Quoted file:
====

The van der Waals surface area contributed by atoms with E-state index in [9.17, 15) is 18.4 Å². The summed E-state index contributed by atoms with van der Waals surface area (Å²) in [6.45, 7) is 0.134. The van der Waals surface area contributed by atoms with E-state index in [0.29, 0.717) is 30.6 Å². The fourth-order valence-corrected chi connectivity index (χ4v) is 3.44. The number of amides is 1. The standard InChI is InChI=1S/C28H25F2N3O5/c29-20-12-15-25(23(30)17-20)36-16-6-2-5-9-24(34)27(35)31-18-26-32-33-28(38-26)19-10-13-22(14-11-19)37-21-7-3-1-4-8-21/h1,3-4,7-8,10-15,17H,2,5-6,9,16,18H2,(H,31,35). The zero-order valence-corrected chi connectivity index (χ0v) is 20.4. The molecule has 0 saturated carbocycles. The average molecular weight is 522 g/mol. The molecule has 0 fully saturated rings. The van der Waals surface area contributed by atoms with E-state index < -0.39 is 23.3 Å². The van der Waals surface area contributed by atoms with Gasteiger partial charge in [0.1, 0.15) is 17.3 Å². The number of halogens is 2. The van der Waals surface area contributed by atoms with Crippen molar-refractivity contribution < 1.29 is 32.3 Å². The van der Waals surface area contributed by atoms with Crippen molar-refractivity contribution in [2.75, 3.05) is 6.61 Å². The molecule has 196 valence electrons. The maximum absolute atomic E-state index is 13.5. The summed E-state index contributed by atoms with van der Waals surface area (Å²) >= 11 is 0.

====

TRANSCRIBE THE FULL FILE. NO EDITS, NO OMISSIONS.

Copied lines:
The van der Waals surface area contributed by atoms with E-state index in [9.17, 15) is 18.4 Å². The summed E-state index contributed by atoms with van der Waals surface area (Å²) in [6.45, 7) is 0.134. The van der Waals surface area contributed by atoms with E-state index in [0.29, 0.717) is 30.6 Å². The fourth-order valence-corrected chi connectivity index (χ4v) is 3.44. The number of amides is 1. The standard InChI is InChI=1S/C28H25F2N3O5/c29-20-12-15-25(23(30)17-20)36-16-6-2-5-9-24(34)27(35)31-18-26-32-33-28(38-26)19-10-13-22(14-11-19)37-21-7-3-1-4-8-21/h1,3-4,7-8,10-15,17H,2,5-6,9,16,18H2,(H,31,35). The zero-order valence-corrected chi connectivity index (χ0v) is 20.4. The molecule has 0 saturated carbocycles. The average molecular weight is 522 g/mol. The molecule has 0 fully saturated rings. The van der Waals surface area contributed by atoms with E-state index < -0.39 is 23.3 Å². The van der Waals surface area contributed by atoms with Gasteiger partial charge in [0.1, 0.15) is 17.3 Å². The number of halogens is 2. The van der Waals surface area contributed by atoms with Crippen molar-refractivity contribution < 1.29 is 32.3 Å². The van der Waals surface area contributed by atoms with Crippen molar-refractivity contribution in [2.75, 3.05) is 6.61 Å². The molecule has 196 valence electrons. The maximum absolute atomic E-state index is 13.5. The summed E-state index contributed by atoms with van der Waals surface area (Å²) >= 11 is 0.